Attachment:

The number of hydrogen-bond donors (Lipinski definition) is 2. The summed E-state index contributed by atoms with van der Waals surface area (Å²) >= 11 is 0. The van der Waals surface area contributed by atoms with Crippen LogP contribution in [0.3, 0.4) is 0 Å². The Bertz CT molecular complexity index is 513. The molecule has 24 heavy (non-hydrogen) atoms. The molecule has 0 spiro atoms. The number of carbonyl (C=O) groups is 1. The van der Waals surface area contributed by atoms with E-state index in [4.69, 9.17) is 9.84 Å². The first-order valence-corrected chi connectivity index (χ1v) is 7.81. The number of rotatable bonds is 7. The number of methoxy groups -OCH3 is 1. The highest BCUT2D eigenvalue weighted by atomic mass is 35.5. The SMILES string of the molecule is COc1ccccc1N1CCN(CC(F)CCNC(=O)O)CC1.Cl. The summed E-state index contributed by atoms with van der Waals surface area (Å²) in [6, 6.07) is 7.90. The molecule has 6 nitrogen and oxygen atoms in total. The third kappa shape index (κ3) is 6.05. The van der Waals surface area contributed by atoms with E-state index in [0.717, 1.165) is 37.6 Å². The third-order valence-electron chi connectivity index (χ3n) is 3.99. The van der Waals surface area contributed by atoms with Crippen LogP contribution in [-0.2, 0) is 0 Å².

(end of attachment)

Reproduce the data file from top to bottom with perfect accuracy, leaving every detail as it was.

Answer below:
The number of hydrogen-bond donors (Lipinski definition) is 2. The summed E-state index contributed by atoms with van der Waals surface area (Å²) >= 11 is 0. The van der Waals surface area contributed by atoms with Crippen LogP contribution in [0.3, 0.4) is 0 Å². The Bertz CT molecular complexity index is 513. The molecule has 24 heavy (non-hydrogen) atoms. The molecule has 0 spiro atoms. The number of carbonyl (C=O) groups is 1. The van der Waals surface area contributed by atoms with E-state index in [4.69, 9.17) is 9.84 Å². The first-order valence-corrected chi connectivity index (χ1v) is 7.81. The number of rotatable bonds is 7. The number of methoxy groups -OCH3 is 1. The highest BCUT2D eigenvalue weighted by atomic mass is 35.5. The SMILES string of the molecule is COc1ccccc1N1CCN(CC(F)CCNC(=O)O)CC1.Cl. The summed E-state index contributed by atoms with van der Waals surface area (Å²) in [6, 6.07) is 7.90. The molecule has 6 nitrogen and oxygen atoms in total. The third kappa shape index (κ3) is 6.05. The van der Waals surface area contributed by atoms with E-state index in [0.717, 1.165) is 37.6 Å². The third-order valence-electron chi connectivity index (χ3n) is 3.99. The van der Waals surface area contributed by atoms with Crippen LogP contribution in [-0.2, 0) is 0 Å².